Cancer awareness day is recognised every year on November 7 in honor of Marie Curie, who was born on the day. Her story will long be remembered, not only because of the countless breakthroughs on the scientific front but also for the role she played in breaking the stereotype of what a woman can do. Her contribution goes much further than what can be put in words, but in an attempt to pay my tributes, I will try my hardest.
To start her story, we must travel to Warsaw Poland, a time where the nation was in the throes of nationalism and affectation. It was a time of radical change and transitions. Poland was not an independent country and was partitioned by Austria, Russia, and Prussia. To a young Marie Curie, whose family came from the poorest sections of society, the nation seemed to be a prisoner in chains. As she grew, so did the nationalist movement. Like her parents, she was a patriot and held the same pro-polish sentiments, which were in part, responsible for the family’s financial woes. At 24, she left for Paris, as the University of Warsaw did not accept women. Since women and academic work were frowned upon in Poland, she fell behind, due to which she went out in search of actual laboratory experience. As fate would have it, she met Pierre Curie. Together, they opened up the world of science and changed its face. In 1911, she received the Nobel prize in chemistry, becoming the first person to do so.
On the occasion of Cancer awareness day, her scientific work takes on an even greater significance. As knowledge on radioactivity grew, radiotherapy was introduced as a possible means to cure cancer and is used in nearly 40% of all successful cancer treatments today. In World war I, she famously donated her Nobel prizes to raise funds to diagnose soldiers. However, being unaware of the harmful effects of radiation on herself, often kept Radium in her pockets or in a desk drawer. In line with her life, even her death has standardised several safety procedures that continue to save lives. The next time you hear of a person being treated for cancer, your mind will return to the amazing woman who made it all possible.
In the societal sphere, she broke down barriers, both in Poland and around the world. Peers were forced to stand up and take notice of her work. The Polish government was made to rue the fact that none of her scientific accomplishments could be affiliated with them. Without being the torchbearer, Curie was like the smoke that rises before the fire. Without her contribution, it could well have set back women’s movements a couple of decades.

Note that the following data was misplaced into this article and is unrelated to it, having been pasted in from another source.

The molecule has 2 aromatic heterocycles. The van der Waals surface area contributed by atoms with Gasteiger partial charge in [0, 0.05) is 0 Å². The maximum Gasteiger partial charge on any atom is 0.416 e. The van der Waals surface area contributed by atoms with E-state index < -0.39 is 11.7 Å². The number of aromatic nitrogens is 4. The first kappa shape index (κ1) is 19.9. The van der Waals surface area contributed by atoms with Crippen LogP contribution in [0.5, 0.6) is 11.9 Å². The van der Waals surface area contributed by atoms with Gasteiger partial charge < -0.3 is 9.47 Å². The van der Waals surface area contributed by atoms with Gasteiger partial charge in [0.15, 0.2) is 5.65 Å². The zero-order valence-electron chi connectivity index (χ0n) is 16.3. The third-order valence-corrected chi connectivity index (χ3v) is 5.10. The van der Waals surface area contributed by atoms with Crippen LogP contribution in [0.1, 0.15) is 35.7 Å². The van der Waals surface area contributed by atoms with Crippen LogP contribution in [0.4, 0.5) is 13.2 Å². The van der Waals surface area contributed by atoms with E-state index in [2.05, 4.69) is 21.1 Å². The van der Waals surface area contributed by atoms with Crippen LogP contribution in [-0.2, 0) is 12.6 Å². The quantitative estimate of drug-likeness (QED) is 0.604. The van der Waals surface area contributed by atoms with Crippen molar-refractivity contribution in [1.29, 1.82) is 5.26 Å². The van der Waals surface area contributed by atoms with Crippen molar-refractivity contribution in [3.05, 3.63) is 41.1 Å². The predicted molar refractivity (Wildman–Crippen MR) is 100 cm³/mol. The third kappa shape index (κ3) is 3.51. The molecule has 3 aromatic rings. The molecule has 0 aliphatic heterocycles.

Perhaps what makes her so appealing and intriguing to the young scientist is the simple romanticism that surrounded her like a halo. Her work was often conducted in wooden sheds, under skylight roofs, with her soulmate. It is the very fabric of what an aspiring scientist’s dreams are made of. It is this level of Utopian fanaticism that carves a niche in the mind of everyone that knows her story. Even the fact that she named Polonium in honor of her homeland and her work with radioactive elements caused her lifelong health issues can’t help but stick in your mind. People can see themselves in the person that was bundled up in the freezing attic in Paris, skipping sleep and meals to study. There are real movie protagonist vibes that one cannot help but feel empowered by.
In her story, there is renowned hope and belief that the grind eventually does cut it. And long after she has parted ways with her mortal self, her legacy continues to live on and inspire. Marie Curie is everything a student who is starting out dreams to be. And for all her contributions to Physics and Chemistry, while she was alive, there is a sense of irony that she cannot witness how her grit and dedication are saving lives all around the world. Finally, and perhaps most importantly (if there wasn’t enough already), there will never be a number for the number of lives of women she has changed just by being that hard worker who never gave up.